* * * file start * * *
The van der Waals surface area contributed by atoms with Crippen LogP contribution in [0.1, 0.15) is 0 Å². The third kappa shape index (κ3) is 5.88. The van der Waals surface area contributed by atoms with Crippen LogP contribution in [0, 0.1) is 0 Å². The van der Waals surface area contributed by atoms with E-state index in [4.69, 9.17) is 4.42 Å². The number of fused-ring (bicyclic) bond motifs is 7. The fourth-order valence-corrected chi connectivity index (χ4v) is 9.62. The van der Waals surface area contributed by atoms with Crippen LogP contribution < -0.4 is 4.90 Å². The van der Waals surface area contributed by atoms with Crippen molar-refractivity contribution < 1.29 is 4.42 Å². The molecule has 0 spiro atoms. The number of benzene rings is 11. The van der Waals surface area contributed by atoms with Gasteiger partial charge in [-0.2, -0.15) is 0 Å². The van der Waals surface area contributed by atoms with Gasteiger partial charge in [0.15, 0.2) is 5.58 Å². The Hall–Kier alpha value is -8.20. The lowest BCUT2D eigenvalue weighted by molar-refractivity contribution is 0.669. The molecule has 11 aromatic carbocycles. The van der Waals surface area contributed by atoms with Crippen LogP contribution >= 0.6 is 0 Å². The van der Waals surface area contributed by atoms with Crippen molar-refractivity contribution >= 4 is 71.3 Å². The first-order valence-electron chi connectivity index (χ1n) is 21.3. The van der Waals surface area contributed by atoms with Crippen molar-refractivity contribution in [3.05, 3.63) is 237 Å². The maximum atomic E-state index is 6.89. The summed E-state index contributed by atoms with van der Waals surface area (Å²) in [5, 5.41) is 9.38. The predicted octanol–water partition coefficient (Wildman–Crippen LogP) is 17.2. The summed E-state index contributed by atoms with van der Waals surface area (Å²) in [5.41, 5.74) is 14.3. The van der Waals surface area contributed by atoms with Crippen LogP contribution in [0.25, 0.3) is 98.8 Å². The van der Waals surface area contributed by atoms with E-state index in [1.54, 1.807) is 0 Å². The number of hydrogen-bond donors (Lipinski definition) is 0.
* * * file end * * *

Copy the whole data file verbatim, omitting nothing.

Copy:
The van der Waals surface area contributed by atoms with Crippen LogP contribution in [0.1, 0.15) is 0 Å². The third kappa shape index (κ3) is 5.88. The van der Waals surface area contributed by atoms with Crippen LogP contribution in [0, 0.1) is 0 Å². The van der Waals surface area contributed by atoms with E-state index in [4.69, 9.17) is 4.42 Å². The number of fused-ring (bicyclic) bond motifs is 7. The fourth-order valence-corrected chi connectivity index (χ4v) is 9.62. The van der Waals surface area contributed by atoms with Crippen LogP contribution < -0.4 is 4.90 Å². The van der Waals surface area contributed by atoms with Crippen molar-refractivity contribution < 1.29 is 4.42 Å². The molecule has 0 spiro atoms. The number of benzene rings is 11. The van der Waals surface area contributed by atoms with Gasteiger partial charge in [-0.2, -0.15) is 0 Å². The van der Waals surface area contributed by atoms with Gasteiger partial charge in [0.15, 0.2) is 5.58 Å². The Hall–Kier alpha value is -8.20. The lowest BCUT2D eigenvalue weighted by molar-refractivity contribution is 0.669. The molecule has 11 aromatic carbocycles. The van der Waals surface area contributed by atoms with Crippen LogP contribution >= 0.6 is 0 Å². The van der Waals surface area contributed by atoms with Crippen molar-refractivity contribution >= 4 is 71.3 Å². The first-order valence-electron chi connectivity index (χ1n) is 21.3. The van der Waals surface area contributed by atoms with Crippen molar-refractivity contribution in [3.05, 3.63) is 237 Å². The maximum atomic E-state index is 6.89. The summed E-state index contributed by atoms with van der Waals surface area (Å²) in [5, 5.41) is 9.38. The predicted octanol–water partition coefficient (Wildman–Crippen LogP) is 17.2. The summed E-state index contributed by atoms with van der Waals surface area (Å²) in [5.41, 5.74) is 14.3. The van der Waals surface area contributed by atoms with Crippen LogP contribution in [0.25, 0.3) is 98.8 Å². The van der Waals surface area contributed by atoms with E-state index in [1.54, 1.807) is 0 Å². The number of hydrogen-bond donors (Lipinski definition) is 0.